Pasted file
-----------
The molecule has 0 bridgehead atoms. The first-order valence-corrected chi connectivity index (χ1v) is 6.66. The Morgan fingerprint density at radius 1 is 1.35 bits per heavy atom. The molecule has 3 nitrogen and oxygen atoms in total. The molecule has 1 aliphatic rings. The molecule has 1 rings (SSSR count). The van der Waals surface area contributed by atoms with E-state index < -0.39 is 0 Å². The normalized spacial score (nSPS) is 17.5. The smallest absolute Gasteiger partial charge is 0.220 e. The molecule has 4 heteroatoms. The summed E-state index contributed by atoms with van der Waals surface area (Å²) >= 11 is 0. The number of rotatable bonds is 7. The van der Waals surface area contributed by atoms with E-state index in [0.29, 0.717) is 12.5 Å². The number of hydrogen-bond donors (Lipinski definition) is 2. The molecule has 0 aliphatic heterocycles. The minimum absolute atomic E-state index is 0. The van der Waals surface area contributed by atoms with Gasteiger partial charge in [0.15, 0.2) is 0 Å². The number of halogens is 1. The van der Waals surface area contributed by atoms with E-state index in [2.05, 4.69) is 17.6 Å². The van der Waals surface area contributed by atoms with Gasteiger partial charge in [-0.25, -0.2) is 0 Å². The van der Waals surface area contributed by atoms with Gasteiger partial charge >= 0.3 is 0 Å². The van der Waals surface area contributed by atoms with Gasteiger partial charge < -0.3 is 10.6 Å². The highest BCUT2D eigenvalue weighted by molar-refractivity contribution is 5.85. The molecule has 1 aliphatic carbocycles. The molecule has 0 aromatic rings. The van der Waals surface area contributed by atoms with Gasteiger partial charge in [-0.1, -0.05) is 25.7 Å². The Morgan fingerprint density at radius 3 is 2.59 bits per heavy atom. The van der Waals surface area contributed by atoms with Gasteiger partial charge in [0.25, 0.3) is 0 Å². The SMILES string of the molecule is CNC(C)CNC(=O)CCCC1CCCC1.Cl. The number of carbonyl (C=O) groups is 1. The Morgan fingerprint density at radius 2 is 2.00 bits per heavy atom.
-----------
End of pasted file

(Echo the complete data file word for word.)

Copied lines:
The molecule has 0 bridgehead atoms. The first-order valence-corrected chi connectivity index (χ1v) is 6.66. The Morgan fingerprint density at radius 1 is 1.35 bits per heavy atom. The molecule has 3 nitrogen and oxygen atoms in total. The molecule has 1 aliphatic rings. The molecule has 1 rings (SSSR count). The van der Waals surface area contributed by atoms with E-state index < -0.39 is 0 Å². The normalized spacial score (nSPS) is 17.5. The smallest absolute Gasteiger partial charge is 0.220 e. The molecule has 4 heteroatoms. The summed E-state index contributed by atoms with van der Waals surface area (Å²) >= 11 is 0. The number of rotatable bonds is 7. The van der Waals surface area contributed by atoms with E-state index in [0.29, 0.717) is 12.5 Å². The number of hydrogen-bond donors (Lipinski definition) is 2. The molecule has 0 aliphatic heterocycles. The minimum absolute atomic E-state index is 0. The van der Waals surface area contributed by atoms with Gasteiger partial charge in [0.15, 0.2) is 0 Å². The number of halogens is 1. The van der Waals surface area contributed by atoms with E-state index in [2.05, 4.69) is 17.6 Å². The van der Waals surface area contributed by atoms with Gasteiger partial charge in [-0.25, -0.2) is 0 Å². The van der Waals surface area contributed by atoms with Gasteiger partial charge >= 0.3 is 0 Å². The van der Waals surface area contributed by atoms with Gasteiger partial charge < -0.3 is 10.6 Å². The highest BCUT2D eigenvalue weighted by molar-refractivity contribution is 5.85. The molecule has 1 aliphatic carbocycles. The molecule has 0 aromatic rings. The van der Waals surface area contributed by atoms with Gasteiger partial charge in [-0.1, -0.05) is 25.7 Å². The Morgan fingerprint density at radius 3 is 2.59 bits per heavy atom. The van der Waals surface area contributed by atoms with Gasteiger partial charge in [0.25, 0.3) is 0 Å². The SMILES string of the molecule is CNC(C)CNC(=O)CCCC1CCCC1.Cl. The number of carbonyl (C=O) groups is 1. The Morgan fingerprint density at radius 2 is 2.00 bits per heavy atom.